We were booked on a different route than usual for our return to the USA.  Delta had booked us on Alitalia via Rome and New York City.  The scheduled departure time was 3:31 a.m., just one minute later than our usual KLM flight to Amsterdam.  Alitalia has figured out how to squeeze about three more rows of seats onto an A320 which makes for a rather unpleasant journey.  We arrived in Rome and, I believe took a grand total of three buses across the tarmac before boarding our flight to JFK.

Rome would be a good airport to avoid - Schiphol in Amsterdam is about an order of magnitude better organized.  Of course, there are no drinking fountains.  The concessions are poorly staffed making it a major effort to even buy bottled water.

From Rome we flew out over the Alps on another Alitalia plane, this one an A330 with much better seating arrangements.  My A/V unit never did work, however, in spite of all efforts.  I had Linda take this picture for us.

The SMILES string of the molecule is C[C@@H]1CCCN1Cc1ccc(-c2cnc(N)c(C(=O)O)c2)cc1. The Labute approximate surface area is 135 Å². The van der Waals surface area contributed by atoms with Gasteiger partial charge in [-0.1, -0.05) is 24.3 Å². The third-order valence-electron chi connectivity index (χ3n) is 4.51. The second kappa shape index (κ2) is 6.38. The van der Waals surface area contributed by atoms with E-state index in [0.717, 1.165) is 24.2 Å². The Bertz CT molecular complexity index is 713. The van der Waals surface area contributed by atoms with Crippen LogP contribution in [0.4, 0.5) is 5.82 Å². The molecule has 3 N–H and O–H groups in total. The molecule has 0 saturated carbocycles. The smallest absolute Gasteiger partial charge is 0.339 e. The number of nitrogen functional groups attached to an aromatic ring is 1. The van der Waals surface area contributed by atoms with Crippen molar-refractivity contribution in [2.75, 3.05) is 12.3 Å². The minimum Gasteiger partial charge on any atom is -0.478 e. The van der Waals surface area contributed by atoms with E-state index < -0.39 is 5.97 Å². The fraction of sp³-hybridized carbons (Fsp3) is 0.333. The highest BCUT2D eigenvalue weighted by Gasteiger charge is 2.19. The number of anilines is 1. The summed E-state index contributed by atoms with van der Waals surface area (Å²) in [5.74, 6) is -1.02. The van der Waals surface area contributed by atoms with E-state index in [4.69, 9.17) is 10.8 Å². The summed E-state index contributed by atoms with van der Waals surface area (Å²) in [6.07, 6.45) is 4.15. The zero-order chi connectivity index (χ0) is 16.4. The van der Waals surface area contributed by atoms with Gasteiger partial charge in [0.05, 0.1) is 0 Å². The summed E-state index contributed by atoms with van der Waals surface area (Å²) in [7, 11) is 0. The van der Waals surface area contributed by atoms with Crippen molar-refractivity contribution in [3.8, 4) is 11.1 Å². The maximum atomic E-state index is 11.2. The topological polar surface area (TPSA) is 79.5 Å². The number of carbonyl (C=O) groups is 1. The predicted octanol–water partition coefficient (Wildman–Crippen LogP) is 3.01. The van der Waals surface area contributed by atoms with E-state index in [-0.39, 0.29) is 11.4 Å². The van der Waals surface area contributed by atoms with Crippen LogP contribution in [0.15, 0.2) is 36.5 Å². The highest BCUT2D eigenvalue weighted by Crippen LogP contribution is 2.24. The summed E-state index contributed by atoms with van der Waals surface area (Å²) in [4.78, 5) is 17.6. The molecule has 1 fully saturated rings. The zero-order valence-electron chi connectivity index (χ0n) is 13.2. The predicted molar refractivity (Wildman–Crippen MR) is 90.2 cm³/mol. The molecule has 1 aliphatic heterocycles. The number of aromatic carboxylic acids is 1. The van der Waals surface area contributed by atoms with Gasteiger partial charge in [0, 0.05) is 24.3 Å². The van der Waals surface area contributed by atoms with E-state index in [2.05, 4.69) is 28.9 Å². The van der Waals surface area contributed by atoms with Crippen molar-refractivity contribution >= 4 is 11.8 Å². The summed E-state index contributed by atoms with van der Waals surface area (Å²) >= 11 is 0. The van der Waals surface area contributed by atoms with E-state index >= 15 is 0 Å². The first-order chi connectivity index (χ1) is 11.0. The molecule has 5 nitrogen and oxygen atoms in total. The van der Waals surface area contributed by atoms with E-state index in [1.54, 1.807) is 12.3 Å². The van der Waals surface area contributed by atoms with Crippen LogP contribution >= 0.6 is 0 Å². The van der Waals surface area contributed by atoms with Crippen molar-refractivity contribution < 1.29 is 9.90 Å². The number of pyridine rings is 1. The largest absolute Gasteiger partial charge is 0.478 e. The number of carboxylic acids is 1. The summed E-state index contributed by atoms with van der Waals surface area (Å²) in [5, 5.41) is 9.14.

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It was definitely economy class - the poor fellow across the aisle only had a badly torn pair of pants to wear on the plane.  Perhaps a skiing accident?

After a couple of hours delay at JFK, we ate a $30 sandwich and salad and resumed the flight home.  At JFK, when there is a bus involved, there is someone with a portable ramp to ensure that no one has a problem leaving the bus.  Water fountains are in abundance since it is safe to drink United States water.  You can even refill your fancy European water bottle from the fountain.  Enjoy!
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After arriving we divided up the mail and began going through it.  We only have the essentials since our house-sitter throuws out all of the atalogs - otherwie we would have two or three times as much.